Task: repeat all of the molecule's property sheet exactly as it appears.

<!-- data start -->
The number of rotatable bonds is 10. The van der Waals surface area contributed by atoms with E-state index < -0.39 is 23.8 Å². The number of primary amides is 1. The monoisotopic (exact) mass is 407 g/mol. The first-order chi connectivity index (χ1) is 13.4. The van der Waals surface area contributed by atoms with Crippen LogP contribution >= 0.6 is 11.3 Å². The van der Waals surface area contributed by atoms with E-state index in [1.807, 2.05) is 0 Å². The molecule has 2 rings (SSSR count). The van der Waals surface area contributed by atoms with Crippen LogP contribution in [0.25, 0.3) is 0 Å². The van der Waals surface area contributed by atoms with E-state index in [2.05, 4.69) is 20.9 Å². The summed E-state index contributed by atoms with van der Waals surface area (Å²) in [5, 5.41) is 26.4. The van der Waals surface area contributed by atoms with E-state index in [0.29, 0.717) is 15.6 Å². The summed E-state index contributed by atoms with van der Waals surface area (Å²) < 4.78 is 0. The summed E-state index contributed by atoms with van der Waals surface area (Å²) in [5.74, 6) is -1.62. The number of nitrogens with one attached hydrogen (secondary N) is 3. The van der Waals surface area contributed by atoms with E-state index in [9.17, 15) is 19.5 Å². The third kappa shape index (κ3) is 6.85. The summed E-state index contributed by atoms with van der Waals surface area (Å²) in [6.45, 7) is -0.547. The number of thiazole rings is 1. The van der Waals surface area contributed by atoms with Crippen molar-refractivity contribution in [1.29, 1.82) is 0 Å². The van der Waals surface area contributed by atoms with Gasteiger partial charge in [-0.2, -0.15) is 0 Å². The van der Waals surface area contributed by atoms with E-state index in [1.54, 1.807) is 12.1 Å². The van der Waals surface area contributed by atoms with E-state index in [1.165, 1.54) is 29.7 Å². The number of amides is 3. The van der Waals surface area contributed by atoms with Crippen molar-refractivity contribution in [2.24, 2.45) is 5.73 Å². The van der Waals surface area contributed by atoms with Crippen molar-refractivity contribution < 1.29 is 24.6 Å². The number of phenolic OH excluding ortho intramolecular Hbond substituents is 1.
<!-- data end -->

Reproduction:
The number of rotatable bonds is 10. The van der Waals surface area contributed by atoms with E-state index < -0.39 is 23.8 Å². The number of primary amides is 1. The monoisotopic (exact) mass is 407 g/mol. The first-order chi connectivity index (χ1) is 13.4. The van der Waals surface area contributed by atoms with Crippen LogP contribution >= 0.6 is 11.3 Å². The van der Waals surface area contributed by atoms with E-state index in [1.807, 2.05) is 0 Å². The molecule has 2 rings (SSSR count). The van der Waals surface area contributed by atoms with Crippen LogP contribution in [0.25, 0.3) is 0 Å². The van der Waals surface area contributed by atoms with E-state index in [2.05, 4.69) is 20.9 Å². The summed E-state index contributed by atoms with van der Waals surface area (Å²) in [5, 5.41) is 26.4. The van der Waals surface area contributed by atoms with E-state index in [0.29, 0.717) is 15.6 Å². The summed E-state index contributed by atoms with van der Waals surface area (Å²) < 4.78 is 0. The summed E-state index contributed by atoms with van der Waals surface area (Å²) in [5.74, 6) is -1.62. The number of nitrogens with one attached hydrogen (secondary N) is 3. The van der Waals surface area contributed by atoms with E-state index in [9.17, 15) is 19.5 Å². The third kappa shape index (κ3) is 6.85. The summed E-state index contributed by atoms with van der Waals surface area (Å²) in [6.45, 7) is -0.547. The number of thiazole rings is 1. The van der Waals surface area contributed by atoms with Crippen molar-refractivity contribution in [1.29, 1.82) is 0 Å². The van der Waals surface area contributed by atoms with Gasteiger partial charge in [-0.2, -0.15) is 0 Å². The van der Waals surface area contributed by atoms with E-state index in [1.54, 1.807) is 12.1 Å². The van der Waals surface area contributed by atoms with E-state index in [1.165, 1.54) is 29.7 Å². The number of amides is 3. The van der Waals surface area contributed by atoms with Crippen molar-refractivity contribution in [2.24, 2.45) is 5.73 Å². The van der Waals surface area contributed by atoms with Crippen molar-refractivity contribution < 1.29 is 24.6 Å². The number of phenolic OH excluding ortho intramolecular Hbond substituents is 1.